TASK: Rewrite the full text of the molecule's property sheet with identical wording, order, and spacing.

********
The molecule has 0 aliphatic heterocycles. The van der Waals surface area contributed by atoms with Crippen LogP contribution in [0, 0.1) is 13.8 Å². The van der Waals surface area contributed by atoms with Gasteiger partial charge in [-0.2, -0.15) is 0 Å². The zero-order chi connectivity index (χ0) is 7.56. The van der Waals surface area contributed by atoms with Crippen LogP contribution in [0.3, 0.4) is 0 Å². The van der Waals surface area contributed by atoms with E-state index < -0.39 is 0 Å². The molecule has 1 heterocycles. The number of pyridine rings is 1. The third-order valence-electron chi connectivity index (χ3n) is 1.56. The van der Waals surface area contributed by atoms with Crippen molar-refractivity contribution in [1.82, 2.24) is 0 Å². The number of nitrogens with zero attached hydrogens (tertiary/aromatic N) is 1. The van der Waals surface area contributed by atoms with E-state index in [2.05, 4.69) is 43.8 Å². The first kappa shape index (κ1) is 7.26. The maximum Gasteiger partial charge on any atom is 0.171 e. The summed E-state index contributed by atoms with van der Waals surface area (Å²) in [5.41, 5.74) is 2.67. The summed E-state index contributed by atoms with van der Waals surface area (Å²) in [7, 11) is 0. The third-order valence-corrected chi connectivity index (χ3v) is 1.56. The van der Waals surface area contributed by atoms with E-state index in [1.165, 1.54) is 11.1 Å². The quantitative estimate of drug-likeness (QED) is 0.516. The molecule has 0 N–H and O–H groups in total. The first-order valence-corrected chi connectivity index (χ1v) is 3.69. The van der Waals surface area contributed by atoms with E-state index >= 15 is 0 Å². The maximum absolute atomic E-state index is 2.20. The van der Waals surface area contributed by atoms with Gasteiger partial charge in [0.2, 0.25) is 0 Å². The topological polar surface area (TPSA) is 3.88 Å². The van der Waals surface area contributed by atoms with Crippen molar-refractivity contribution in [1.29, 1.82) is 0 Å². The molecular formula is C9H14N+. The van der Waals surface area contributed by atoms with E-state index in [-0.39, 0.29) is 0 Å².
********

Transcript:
The molecule has 0 aliphatic heterocycles. The van der Waals surface area contributed by atoms with Crippen LogP contribution in [0, 0.1) is 13.8 Å². The van der Waals surface area contributed by atoms with Gasteiger partial charge in [-0.2, -0.15) is 0 Å². The zero-order chi connectivity index (χ0) is 7.56. The van der Waals surface area contributed by atoms with Crippen LogP contribution in [0.3, 0.4) is 0 Å². The van der Waals surface area contributed by atoms with E-state index < -0.39 is 0 Å². The molecule has 1 heterocycles. The number of pyridine rings is 1. The third-order valence-electron chi connectivity index (χ3n) is 1.56. The van der Waals surface area contributed by atoms with Crippen molar-refractivity contribution in [1.82, 2.24) is 0 Å². The number of nitrogens with zero attached hydrogens (tertiary/aromatic N) is 1. The van der Waals surface area contributed by atoms with E-state index in [2.05, 4.69) is 43.8 Å². The first kappa shape index (κ1) is 7.26. The maximum Gasteiger partial charge on any atom is 0.171 e. The summed E-state index contributed by atoms with van der Waals surface area (Å²) in [5.41, 5.74) is 2.67. The summed E-state index contributed by atoms with van der Waals surface area (Å²) in [7, 11) is 0. The third-order valence-corrected chi connectivity index (χ3v) is 1.56. The van der Waals surface area contributed by atoms with E-state index in [1.165, 1.54) is 11.1 Å². The quantitative estimate of drug-likeness (QED) is 0.516. The molecule has 0 N–H and O–H groups in total. The first-order valence-corrected chi connectivity index (χ1v) is 3.69. The van der Waals surface area contributed by atoms with E-state index >= 15 is 0 Å². The maximum absolute atomic E-state index is 2.20. The van der Waals surface area contributed by atoms with Gasteiger partial charge in [0.2, 0.25) is 0 Å². The topological polar surface area (TPSA) is 3.88 Å². The van der Waals surface area contributed by atoms with Crippen molar-refractivity contribution in [1.29, 1.82) is 0 Å². The molecular formula is C9H14N+. The van der Waals surface area contributed by atoms with E-state index in [-0.39, 0.29) is 0 Å².